Flash Forward: A Year Later

OK. I’m gonna do it. Even though I’m sure I’ll have to fend off angry emails for the rest of my days, I’m going to take the plunge and write about Flash again.

The last time I wrote about Flash (see “It May Flash, But It Doesn’t Streak“), I nearly had to change my email address. Flash aficionados from all over the world wrote to tell me what an idiot I was for daring to say what most consumers would like to say: Flash intros suck.

Even though I went on to explain that what I was really complaining about were those useless, bandwidth-hogging barriers to content and not Flash as a technology, few people heard the message. Instead I had to deal with lots of angry technophiles who love impressing their clients with zippy demonstrations of their talent that often bear little relationship to 1) their clients’ brands or 2) their clients’ customers. They didn’t listen to the fact that Flash can be used very successfully when done so for an actual purpose, or even that my own company’s Web site uses Flash. Oh well. I guess I’ll never learn.

Coincidentally, that article ran almost one year ago. A lot’s changed since then. And as I sat here at my computer answering yet another email about that year-old article, I thought it’d be a good idea to do a follow-up. As luck would have it, Macromedia decided to justify my desire by releasing Flash MX, making the whole proposition a lot timelier.

The online world has changed quite a bit since March 2001. The bubble’s long popped, the U.S. economy is coming out of recession, and Internet usage continues to grow. Broadband access has continued to increase, too, with over 875,000 new cable modem subscribers coming online in Q4 2001, according to the National Cable & Telecommunications Association (NCTA). Nielsen//NetRatings reported that, in January, broadband users spent more time online than their dial-up counterparts — a major first.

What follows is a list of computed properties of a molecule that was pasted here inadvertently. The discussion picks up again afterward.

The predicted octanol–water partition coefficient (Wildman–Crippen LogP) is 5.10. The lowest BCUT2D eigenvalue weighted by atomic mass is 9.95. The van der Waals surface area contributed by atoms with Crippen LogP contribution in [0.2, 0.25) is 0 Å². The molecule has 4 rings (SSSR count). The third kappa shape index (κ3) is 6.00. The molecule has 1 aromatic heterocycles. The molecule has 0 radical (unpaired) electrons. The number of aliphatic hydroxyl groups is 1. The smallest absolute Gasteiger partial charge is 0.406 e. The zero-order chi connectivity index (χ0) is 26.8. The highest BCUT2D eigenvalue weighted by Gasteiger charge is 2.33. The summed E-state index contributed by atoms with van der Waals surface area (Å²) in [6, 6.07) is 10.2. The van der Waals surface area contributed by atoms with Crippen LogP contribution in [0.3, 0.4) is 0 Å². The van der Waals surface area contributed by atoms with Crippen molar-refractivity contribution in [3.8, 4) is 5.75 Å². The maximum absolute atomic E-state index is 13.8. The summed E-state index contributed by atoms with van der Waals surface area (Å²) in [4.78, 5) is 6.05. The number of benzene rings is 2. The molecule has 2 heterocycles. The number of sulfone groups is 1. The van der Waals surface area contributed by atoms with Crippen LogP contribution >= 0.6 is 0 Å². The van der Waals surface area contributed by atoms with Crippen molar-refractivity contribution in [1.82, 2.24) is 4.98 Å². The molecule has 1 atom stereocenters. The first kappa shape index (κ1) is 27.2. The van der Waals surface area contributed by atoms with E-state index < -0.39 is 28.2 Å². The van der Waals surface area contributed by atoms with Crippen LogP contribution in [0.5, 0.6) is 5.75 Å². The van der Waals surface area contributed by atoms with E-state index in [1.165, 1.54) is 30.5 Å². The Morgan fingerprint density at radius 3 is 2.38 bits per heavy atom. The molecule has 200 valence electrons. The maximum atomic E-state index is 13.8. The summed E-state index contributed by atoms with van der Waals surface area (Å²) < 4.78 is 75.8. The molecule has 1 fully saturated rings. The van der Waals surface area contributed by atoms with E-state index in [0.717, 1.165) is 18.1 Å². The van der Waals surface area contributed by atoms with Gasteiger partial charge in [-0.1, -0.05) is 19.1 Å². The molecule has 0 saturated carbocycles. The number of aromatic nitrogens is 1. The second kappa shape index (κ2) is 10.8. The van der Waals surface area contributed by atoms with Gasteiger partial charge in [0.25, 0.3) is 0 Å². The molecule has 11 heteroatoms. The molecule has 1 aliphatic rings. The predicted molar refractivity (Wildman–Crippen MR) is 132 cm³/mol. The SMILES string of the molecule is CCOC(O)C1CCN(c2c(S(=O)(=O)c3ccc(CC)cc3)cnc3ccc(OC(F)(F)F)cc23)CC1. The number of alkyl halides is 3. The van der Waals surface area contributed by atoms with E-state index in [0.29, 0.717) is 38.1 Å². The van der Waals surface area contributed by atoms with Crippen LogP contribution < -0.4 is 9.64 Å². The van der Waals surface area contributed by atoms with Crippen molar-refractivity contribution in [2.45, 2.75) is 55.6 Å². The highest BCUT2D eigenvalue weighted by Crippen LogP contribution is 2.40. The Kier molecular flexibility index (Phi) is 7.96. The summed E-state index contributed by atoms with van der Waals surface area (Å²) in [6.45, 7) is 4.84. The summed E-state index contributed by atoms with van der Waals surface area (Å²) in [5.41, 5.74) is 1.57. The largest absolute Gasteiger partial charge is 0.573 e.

Along with this increased usage has been an increased desire for broadband services by consumers, according to a study released in early March by BroadJump and Mindwave Research. Perhaps most important, a Yankee Group survey released around the same time found that consumers are increasingly using their home computers as entertainment devices, with a third of broadband households using their PCs to experience streaming content, 23 percent downloading video, and a whopping 60 percent using their broadband access to play online games.

At the same time, hardware manufacturers are latching on to the entertainment possibilities of the home computer, increasingly coming to see it (or a PC-like set-top box device) as a digital hub for home entertainment. Apple is explicitly pursuing this strategy, integrating everything from MP3 players (the ultra-hip iPod), DVD burners, and to-be-named devices with their computers. Microsoft’s Xbox may be marketed as a gaming machine now, but that Ethernet jack in the back leaves a fat pipeline to the broadband Internet wide open. The company is expected to launch a broadband multiplayer gaming service soon, but I’d be very surprised if that Xbox doesn’t have a couple of other tricks up its sleeve. (This may include some interesting adaptive capabilities. I’ve heard rumors about technology that will allow it to modify its menus to better fit the user over time.)